The figure is not as high as some retail experts anticipated because the volume of retail warehousing reduced by more than 500,000 sq ft this year, with the space used for other uses. For example, proposals have been put forth to redevelop the former Homebase unit in New Malden and Fulham’s Hurlingham Retail Park into residential.

However, it’s expected the number will rise in the third quarter to above 8% thanks to a swathe of store closures by the likes of John Lewis, Oak Furnitureland and Laura Ashley. It’s also anticipated that by the end of the year the figure could be even higher thanks to retailer CVA’s and administrations.

“Since the end of 2019, with even less development taking place, second-hand supply has meant the vacancy rate of open A1 units has dropped to 6% from 6.3%. A significant amount of this prime space was occupied by expanding retailers such B&M, Home Bargains and Lidl,” said Liz Williamson of Trevor Wood Associates.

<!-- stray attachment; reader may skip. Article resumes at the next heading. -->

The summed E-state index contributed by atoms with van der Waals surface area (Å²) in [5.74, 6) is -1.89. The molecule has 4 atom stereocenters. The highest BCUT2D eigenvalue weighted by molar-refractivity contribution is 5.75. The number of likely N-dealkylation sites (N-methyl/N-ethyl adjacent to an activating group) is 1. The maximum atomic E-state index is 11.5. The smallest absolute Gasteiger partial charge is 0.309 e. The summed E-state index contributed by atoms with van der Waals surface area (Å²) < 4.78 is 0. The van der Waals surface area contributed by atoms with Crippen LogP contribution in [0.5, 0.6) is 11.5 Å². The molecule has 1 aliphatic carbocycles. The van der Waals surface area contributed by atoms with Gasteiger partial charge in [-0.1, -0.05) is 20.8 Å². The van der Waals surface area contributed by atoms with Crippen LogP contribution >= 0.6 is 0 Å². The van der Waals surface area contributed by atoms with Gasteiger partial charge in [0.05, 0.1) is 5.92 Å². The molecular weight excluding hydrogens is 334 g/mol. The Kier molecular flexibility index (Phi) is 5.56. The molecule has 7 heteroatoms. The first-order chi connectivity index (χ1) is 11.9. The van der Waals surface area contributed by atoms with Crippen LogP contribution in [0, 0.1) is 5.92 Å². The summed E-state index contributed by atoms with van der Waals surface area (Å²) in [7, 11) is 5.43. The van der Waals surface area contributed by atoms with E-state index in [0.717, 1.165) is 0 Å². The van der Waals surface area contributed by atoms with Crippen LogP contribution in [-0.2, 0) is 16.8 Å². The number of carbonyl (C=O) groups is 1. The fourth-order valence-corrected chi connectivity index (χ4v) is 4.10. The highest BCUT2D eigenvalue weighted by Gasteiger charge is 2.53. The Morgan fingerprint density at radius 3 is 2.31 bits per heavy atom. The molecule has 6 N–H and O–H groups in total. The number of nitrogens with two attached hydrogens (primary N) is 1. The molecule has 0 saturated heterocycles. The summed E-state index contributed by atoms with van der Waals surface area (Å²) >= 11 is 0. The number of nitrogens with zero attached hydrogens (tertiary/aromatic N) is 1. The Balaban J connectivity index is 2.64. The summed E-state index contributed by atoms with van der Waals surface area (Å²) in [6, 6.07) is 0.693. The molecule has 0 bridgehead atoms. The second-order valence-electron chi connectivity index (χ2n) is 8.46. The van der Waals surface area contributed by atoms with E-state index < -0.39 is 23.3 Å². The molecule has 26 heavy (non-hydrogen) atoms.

East Anglia has experienced the highest regional vacancy rate rise, with rates increasing to 6.8% from 5.2%, however, this is still below the national average.

The North West, Scotland, Wales, the West Midlands and Yorkshire and Humberside all saw increases, whereas Northern Ireland recorded a significant drop in its vacancy rate – from 8.5% to 7.3%.

The East Midlands and the South East have seen no changes in vacancy rates since the end of Q4 last year.

Sarah Wood, of Trevor Wood Associates said the numbers “should be treated with some caution as market size is such that with the major impact of Covid-19 the figures are temporarily distorted in the smaller regions while the market recovers and we are aware of a significant amount of floorspace under offer which could see this figure fall by the end of the year”.